Irwin debuts with movingly rendered literary fiction about love and loss, youth and maturity, ambition and its cost.
Rob Carrey is a champion. He’s won prizes propelling a single-seat racing scull with two oars. Carrey’s been recruited for a "post-graduate" high school year by the Fenton School, a posh private Connecticut academy. Carrey, a working-class boy, is alien among legacy children and intends to continue his quest for solitary medals. Instead, he’s drafted to fill a slot in the four-man racing crew. His father’s ambition is that the Fenton sojourn will earn his son entrance to an elite university. There is a second narrative thread with Carrey, in his 30s, no college degree, turned documentary filmmaker. He’s in love with Carolyn, a film editor. Carolyn was once pregnant with Carrey’s child, a baby miscarried while he filmed in Africa. Left shattered by Carrey's response, Carolyn wants to end their relationship just as Carrey confronts the suicide of one of his former racing crew. The narrative segment following young Carrey’s Fenton year is a powerful study of the muddled, stumbling steps from youth into adulthood, a time when Carrey learns "You will lose things....When you do, there will be no river to run to." Other characters shine: Connor, best of the Fenton rowers, scion of wealth, never able to fulfill his family’s ambitions, beautiful and damned in the fashion of a Hemingway hero; Ruth, coxswain, first female to drive the boat, petite, ambitious, focused, yet another boarding-school–rich-family throwaway. Irwin’s descriptions are observant and intimate—"as if the boat had found some kind of grace, like a giant bird expanding its wings." Readers become immersed in the Darwinian cruelty of the young reflected against the loneliness of a lost, jaded teacher, then confront a man finding purpose, and close the book after bathing in a deeply evocative, hope-filled conclusion.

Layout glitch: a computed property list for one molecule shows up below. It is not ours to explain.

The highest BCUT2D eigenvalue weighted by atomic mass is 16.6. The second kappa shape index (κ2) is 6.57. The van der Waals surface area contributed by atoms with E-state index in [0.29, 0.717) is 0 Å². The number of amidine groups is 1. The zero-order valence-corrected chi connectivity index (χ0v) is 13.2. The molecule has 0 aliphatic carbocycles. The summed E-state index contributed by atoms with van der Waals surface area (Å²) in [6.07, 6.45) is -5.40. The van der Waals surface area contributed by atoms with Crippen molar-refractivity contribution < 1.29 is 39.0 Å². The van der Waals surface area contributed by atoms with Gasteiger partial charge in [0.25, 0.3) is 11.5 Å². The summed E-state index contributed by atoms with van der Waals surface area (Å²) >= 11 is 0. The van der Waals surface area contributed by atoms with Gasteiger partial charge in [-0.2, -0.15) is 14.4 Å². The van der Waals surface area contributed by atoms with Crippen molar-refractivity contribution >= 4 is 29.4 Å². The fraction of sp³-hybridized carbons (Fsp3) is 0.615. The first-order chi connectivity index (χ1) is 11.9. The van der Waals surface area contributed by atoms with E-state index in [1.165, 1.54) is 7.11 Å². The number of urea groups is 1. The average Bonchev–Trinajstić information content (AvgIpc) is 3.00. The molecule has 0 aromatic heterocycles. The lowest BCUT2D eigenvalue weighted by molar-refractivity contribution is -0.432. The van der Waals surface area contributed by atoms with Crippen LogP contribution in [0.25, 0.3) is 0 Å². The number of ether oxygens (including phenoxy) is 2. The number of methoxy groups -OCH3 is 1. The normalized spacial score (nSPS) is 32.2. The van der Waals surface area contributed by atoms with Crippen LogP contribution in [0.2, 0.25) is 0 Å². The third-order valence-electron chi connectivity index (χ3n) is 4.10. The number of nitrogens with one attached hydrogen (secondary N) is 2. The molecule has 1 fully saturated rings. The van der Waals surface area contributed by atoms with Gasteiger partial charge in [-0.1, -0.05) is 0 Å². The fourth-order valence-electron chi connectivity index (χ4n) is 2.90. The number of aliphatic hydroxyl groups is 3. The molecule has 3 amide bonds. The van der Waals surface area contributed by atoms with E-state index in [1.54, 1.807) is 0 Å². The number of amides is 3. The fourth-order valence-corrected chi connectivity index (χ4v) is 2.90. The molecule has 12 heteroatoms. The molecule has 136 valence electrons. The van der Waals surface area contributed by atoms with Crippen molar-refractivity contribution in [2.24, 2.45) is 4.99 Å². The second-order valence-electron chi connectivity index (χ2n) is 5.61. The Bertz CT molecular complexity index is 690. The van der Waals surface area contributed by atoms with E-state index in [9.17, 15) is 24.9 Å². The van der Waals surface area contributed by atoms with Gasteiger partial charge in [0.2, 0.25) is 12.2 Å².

An elegy to love and loss and reconciliation.